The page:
Saturday, January 07, 2006

A menu for the second week of January, 2006

We all live busy lives, and thus, while the ideal is to make fresh food as frequently as possible, it is not always practical. However, the modern miracle of refrigeration makes it frequently a good idea to make a larger quantity of food than is to be eaten at a given meal and to freeze the rest.

In our basement, we have a large upright freezer, well stocked with venison, chicken, pork, turkeys, produce from the garden, and pre-prepared meals. Some of the menu this week will draw from the freezer, but when this happens I'll make sure to post the recipies that were originally used.

Monday night we will be home late, so a quick meal is necessary: Pizza! From the freezer we will take our homemade pizza rounds (made over the weekend from surplus bread dough) and the pizza sauce, and we'll add pepperoni, green peppers, onions, mushrooms, artichoke hearts, and grated mozzarella for a quick and tasty meal. Pop a slice in the toaster oven at 400° for about 10 minutes, and the meal is made!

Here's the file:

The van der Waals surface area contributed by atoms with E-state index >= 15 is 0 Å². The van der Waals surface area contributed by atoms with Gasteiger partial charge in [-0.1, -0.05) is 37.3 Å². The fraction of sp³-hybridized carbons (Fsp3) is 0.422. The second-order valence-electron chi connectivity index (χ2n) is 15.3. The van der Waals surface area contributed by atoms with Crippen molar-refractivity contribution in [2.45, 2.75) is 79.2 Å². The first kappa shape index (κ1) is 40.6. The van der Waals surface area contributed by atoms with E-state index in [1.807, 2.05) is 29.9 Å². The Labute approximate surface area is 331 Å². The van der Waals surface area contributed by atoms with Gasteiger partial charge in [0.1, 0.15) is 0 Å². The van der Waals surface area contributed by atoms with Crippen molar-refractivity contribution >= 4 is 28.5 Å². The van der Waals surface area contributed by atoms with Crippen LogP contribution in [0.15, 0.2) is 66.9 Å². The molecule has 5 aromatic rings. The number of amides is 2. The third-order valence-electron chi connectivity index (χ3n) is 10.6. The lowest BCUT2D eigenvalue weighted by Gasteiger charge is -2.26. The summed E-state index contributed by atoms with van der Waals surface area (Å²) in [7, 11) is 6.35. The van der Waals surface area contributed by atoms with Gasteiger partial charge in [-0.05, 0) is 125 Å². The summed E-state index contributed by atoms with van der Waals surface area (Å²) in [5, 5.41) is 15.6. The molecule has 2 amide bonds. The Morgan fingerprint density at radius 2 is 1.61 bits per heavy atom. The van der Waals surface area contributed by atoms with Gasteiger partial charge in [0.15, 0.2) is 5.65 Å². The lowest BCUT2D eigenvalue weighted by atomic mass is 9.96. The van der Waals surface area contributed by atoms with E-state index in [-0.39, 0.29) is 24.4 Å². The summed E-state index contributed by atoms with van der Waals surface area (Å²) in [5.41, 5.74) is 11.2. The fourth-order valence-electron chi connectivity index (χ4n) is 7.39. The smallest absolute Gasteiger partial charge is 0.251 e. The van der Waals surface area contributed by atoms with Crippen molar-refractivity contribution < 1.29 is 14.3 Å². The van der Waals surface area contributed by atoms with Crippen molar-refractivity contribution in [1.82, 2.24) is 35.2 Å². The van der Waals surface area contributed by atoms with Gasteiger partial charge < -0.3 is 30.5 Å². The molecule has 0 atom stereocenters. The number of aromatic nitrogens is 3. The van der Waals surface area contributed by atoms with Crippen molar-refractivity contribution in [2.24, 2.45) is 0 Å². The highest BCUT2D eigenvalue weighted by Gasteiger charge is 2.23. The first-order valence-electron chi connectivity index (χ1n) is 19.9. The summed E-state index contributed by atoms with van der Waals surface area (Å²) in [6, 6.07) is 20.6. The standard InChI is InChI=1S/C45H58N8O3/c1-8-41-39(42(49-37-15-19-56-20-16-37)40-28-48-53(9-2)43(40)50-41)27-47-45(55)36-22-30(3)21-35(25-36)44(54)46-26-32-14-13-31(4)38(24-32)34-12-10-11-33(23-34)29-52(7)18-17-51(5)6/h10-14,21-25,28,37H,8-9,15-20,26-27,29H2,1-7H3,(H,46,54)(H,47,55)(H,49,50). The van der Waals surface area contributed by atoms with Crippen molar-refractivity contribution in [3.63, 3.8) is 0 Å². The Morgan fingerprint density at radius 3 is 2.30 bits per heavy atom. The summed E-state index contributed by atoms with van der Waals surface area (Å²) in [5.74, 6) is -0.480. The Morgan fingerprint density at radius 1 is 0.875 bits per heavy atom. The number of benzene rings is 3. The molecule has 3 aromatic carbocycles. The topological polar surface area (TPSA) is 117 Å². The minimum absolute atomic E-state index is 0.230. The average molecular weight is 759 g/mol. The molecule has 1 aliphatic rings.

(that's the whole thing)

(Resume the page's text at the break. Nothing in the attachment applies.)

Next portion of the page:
Pizza Sauce:
This very simple pizza sauce is a snap to cook. Ingredients:
  • 2 T olive oil
  • 3 cloves garlic, sliced into chunks
  • 1 can crushed tomatoes (about 2 1/2 cups of tomatoes from my garden or whole canned tomatoes, coarsely chopped in the food processor)
  • 2 tsp oregano
In a pan, heat the olive oil and sautee the garlic until golden brown. Add the crushed tomatoes and oregano, and simmer until the sauce is of the desired thickness!

Another quick meal tonight, though a gourmet one! Pan-seared venison loin medallions (you can substitute fine cuts of beef) with salt-encrusted baked potatoes and a simple salad of mixed greens with tomato and onion.

To cook the venison:
You'll need one 6-8 ounce slice of loin for each person; beef tenderloin can be used, or any tender boneless cut, but being a hunter has its advantages! The steaks should be about 1 1/2" - 2" thick and trimmed of all fat.